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First Amendment advocates say DeSantis' media defamation stance would hurt free speech on all sides

Ron DeSantis speaking into the camera with "Truth" sign in the background
Executive Office of Gov. Ron DeSantis
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Courtesy
During a roundtable discussion in Hialeah Gardens on Tuesday, DeSantis called on the legislature to address the impacts of media defamation on the public.

On Tuesday, Gov. DeSantis called upon the legislature to adopt a measure that would make it easier to sue the press.

Gov. Ron DeSantis wants to make it easier to sue media outlets for defamation.

But Florida's First Amendment Foundationsays that would have a chilling effect on free speech.

During a roundtable discussion in Hialeah Gardens on Tuesday, DeSantis called on the legislature to address the impacts of media defamation on the public.

First Amendment Foundation

“We’ve seen over the last generation legacy media outlets increasingly divorce themselves from the truth and instead try to elevate preferred narratives and partisan activism over reporting the facts,” DeSantis said in a news release. “When the media attacks me, I have a platform to fight back. When they attack everyday citizens, these individuals don’t have the adequate recourses to fight back.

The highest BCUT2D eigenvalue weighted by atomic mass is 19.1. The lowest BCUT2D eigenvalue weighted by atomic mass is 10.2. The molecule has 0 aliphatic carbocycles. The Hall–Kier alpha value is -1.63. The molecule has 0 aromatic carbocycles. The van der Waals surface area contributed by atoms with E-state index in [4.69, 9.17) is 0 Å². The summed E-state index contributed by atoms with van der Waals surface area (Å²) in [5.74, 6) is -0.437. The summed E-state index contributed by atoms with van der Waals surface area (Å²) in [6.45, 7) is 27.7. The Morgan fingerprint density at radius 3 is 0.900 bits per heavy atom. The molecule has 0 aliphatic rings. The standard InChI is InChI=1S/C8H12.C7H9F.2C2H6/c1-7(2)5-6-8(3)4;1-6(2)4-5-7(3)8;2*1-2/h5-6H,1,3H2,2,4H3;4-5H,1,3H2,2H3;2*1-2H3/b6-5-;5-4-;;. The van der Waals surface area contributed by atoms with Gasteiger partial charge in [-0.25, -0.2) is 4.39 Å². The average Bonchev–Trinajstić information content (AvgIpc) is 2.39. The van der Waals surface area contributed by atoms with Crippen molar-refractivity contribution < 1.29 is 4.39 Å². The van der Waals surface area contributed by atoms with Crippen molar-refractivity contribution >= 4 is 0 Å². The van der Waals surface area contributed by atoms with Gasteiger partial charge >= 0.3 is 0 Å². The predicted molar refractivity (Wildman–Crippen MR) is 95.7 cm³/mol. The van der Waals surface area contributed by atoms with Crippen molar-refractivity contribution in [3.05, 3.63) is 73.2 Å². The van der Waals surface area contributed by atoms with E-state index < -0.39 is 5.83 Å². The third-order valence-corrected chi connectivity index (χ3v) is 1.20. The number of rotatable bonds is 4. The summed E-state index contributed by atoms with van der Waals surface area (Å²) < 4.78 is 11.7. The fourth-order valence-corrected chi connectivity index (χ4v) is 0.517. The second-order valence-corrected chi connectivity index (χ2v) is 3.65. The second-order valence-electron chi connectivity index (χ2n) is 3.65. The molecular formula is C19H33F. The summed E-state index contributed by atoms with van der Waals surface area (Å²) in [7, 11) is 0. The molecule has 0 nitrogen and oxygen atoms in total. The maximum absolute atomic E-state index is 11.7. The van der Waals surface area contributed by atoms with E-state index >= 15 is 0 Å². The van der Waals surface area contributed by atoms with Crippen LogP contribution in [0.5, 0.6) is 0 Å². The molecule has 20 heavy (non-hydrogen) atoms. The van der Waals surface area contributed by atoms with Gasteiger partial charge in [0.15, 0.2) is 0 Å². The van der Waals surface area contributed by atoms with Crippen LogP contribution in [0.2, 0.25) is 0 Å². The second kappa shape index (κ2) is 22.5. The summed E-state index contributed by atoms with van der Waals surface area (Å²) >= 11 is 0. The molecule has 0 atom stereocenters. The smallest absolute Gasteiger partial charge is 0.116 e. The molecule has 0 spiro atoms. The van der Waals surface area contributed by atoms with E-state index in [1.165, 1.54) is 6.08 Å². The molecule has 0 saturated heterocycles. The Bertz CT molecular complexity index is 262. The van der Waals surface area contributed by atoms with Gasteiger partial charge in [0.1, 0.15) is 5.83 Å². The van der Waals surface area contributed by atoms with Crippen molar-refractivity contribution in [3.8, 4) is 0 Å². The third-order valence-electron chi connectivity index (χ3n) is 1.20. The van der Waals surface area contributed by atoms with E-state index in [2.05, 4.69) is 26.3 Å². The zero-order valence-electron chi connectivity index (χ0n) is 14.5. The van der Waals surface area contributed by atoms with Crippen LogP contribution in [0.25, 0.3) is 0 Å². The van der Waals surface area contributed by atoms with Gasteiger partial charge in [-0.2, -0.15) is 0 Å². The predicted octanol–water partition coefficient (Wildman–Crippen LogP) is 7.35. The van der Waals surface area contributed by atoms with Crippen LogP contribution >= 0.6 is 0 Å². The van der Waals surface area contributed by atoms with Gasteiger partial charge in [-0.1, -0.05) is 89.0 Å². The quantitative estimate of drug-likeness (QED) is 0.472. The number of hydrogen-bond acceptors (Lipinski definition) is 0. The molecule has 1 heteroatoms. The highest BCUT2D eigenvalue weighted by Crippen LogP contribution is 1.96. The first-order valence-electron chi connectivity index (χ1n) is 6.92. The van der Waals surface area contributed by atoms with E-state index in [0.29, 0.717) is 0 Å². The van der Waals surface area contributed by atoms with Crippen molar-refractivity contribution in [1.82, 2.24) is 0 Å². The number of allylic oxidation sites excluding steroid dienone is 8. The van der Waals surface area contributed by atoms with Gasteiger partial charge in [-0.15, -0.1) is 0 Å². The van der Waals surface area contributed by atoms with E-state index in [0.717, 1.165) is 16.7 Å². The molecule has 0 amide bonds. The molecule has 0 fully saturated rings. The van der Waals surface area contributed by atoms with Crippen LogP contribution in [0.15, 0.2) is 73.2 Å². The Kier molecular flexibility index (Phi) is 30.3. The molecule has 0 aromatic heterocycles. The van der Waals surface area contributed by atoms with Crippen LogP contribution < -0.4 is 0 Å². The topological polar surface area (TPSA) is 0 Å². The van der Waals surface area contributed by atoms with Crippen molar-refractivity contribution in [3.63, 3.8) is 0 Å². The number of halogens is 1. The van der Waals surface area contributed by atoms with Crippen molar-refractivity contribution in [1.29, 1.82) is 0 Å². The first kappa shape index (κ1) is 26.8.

"In Florida, we want to stand up for the little guy against these massive media conglomerates.”

In 1964, the Supreme Court ruled that public figures must prove a media report is untrue and that it was distributed with malicious intent in order to win defamation and libel cases.

Bobby Block, executive director of the First Amendment Foundation, said any attempt to change that would hamper free speech — from the left and the right.

"That was done to protect not just reporters at the New York Times and The Washington Post, but think of satirists and humorists on the left and on the right," Block explained. "It was meant to provide a robust environment for fair comment about public people."

Block said only very public people, like celebrities and people in politics, have to meet the "malicious" intent standard.

But, if a report is true, no matter how inconvenient or damaging to someone's reputation, a media outlet can't be held liable for reporting it.

He said the Supreme Court recognized that journalists and commentators can make mistakes. To be held liable, the court said, they have to knowingly report something false.

And that applies to both liberal and conservative media.

"I would not be surprised if there were owners of conservative broadcast stations around the state that would look at this and also have heartburn because, in theory, their pundits would be subject to these same rules," Block said.

Block said any legislation on loosening defamation laws in Florida would surely be challenged since it would conflict with federal law.

I started my journalism career delivering the Toledo Blade newspaper on my bike.